War Work rests on contemporary archive films shot in a variety of locations in Great Britain, France and Germany. By simultaneously composing the music and the montage of images, Michael Nyman questions everything that has been erased from our memories: the unknown soldiers, or that which has never been recovered – identities without bodies. Nyman brings all of this back to life. He reaches back to the ideas of the Dadaist movement, when battlefields provided inspiration and an absurd vocabulary. Nyman also draws from other sources, having been greatly influenced by the heart-rending writings of August Stramm, who was one of the earliest German expressionists and died at the front in 1915.
Although the author of numerous instrumental, orchestral, and theatrical works, it is without a doubt the cinema which has made Michael Nyman’s distinctive style so widely known: minimalism mixed with borrowings from classical music and the textures of rock. He wrote the scores for Peter Greenaway’s mythic films Murder in an English Garden (1982) and Zoo (1985) as well as for Jane Campion’s The Piano Lesson. It is therefore not surprising that his commemoration of the one hundredth anniversary of the First World War should take the form of a vast visual and musical fresco.
War Work in more detail…
The 'Eight Songs' are essentially a song cycle presented in two groups of 4: the first group preceded by 4 instrumental movements and the second by 6. The texts were written by World War 1 poets all of whom, apart from the English painter-poet David Bomberg, lost their lives during the war.
The songs take their starting point from the title of a series of poems by the French poet Gaston de Ruyter (who was shot down in his planes as late as 7 October 1918): ‘Chansons vieilles sur d’autres airs’ (‘Old songs to other tunes’). The ‘chansons vieilles’ are the poems by English, French, German and Hungarian poets (all sung in their original languages apart from ‘Csak Egy Eiszkara…..’ and the ‘autres airs’ are by English, French, German, Austro-Hungarian, Polish and Italian composers of the 17th and 19th centuries:
Song 1. Urtod, August Stramm (1874-1915): Rossini, Petite Messe Solenelle, Kyrie
Song 2. What’s left of the Soldier-man, David Bomberg (1890-1957): Beethoven, Violin Concerto, second movement.
Song 3. Kinder vor einem Londoner armenspeise Haus, Ernst Stadler (1883-1914): Orlando Gibbons, The Lord of Salisbury his Pavin and Galiardo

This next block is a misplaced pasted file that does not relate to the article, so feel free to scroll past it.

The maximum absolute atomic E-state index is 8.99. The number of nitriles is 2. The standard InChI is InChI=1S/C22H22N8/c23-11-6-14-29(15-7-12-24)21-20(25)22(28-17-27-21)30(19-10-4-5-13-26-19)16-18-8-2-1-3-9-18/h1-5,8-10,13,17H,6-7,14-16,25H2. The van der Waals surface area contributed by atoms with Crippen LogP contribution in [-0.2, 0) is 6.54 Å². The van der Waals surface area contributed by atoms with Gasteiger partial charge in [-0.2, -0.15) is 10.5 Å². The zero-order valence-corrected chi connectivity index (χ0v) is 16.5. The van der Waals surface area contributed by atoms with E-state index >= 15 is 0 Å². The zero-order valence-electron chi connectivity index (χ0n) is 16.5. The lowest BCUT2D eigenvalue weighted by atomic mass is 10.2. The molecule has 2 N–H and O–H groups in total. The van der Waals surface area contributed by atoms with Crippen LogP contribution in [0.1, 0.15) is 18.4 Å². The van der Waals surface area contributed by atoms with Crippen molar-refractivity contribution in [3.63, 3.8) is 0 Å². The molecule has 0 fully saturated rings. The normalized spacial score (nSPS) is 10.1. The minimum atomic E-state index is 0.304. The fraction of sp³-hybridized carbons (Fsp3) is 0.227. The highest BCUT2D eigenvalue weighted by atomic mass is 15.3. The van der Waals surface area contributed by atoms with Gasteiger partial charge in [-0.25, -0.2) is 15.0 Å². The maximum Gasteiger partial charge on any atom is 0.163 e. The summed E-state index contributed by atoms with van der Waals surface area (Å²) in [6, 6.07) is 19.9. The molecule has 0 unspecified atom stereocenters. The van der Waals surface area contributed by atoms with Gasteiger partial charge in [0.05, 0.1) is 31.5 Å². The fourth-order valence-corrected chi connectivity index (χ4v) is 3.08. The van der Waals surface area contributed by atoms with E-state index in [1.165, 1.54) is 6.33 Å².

Song 4. Haidekampf, August Stramm: Schubert, Sonata No. 15 in B flat, second movement.
Song 5. L’Adieu du cavalier/The Cavalier’s Farewell, Guillaume Apollinaire (1880-1918): John Bull, Bull’s Goodnight.
Song 6. For just one night, Geza Gyoni (1884-1917) (in an English translation by Watson Kirkconnell of Csak Egy Ejszkar)
Chopin, Prelude No.15 in D flat, middle section
Song 7. Louse Hunting, Isaac Rosenberg (1890-1918): Cesar Franck, Violin Sonata No.1 in A, first movement
Song 8. Abschied, Alfred Lichtenstein (1889-1914). Schubert, Sonata No. 15 in B flat, second movement.
The ‘film' has been designed mostly around footage selected from the French, German and US WW1 film archives that were (financially) available to me and my editor, Max Pugh. There are two significant references, neither of which attempt to define the work. On the one hand, when I first saw the archive film I was immediately and inevitably reminded of the 1920s silent films I have written scores for (after all Paul Strand’s ‘Manhatta’ and Vertov’s ‘Sixth Part of the World’, let alone ‘Battleship Potemkin’, were made less that 10 years after a lot of this war footage was shot. And on the other hand certain aspects of the War Work film relate, maybe distantly, to the Body-as-Machine (or non-machine) in my operas ‘The Man who Mistook his Wife for a Hat’, ‘Facing Goya’ and ‘Love Counts’ and my song cycles ‘Body Parts Songs’ and ‘I sonetti lussuriosi’.
Michael Nyman 2014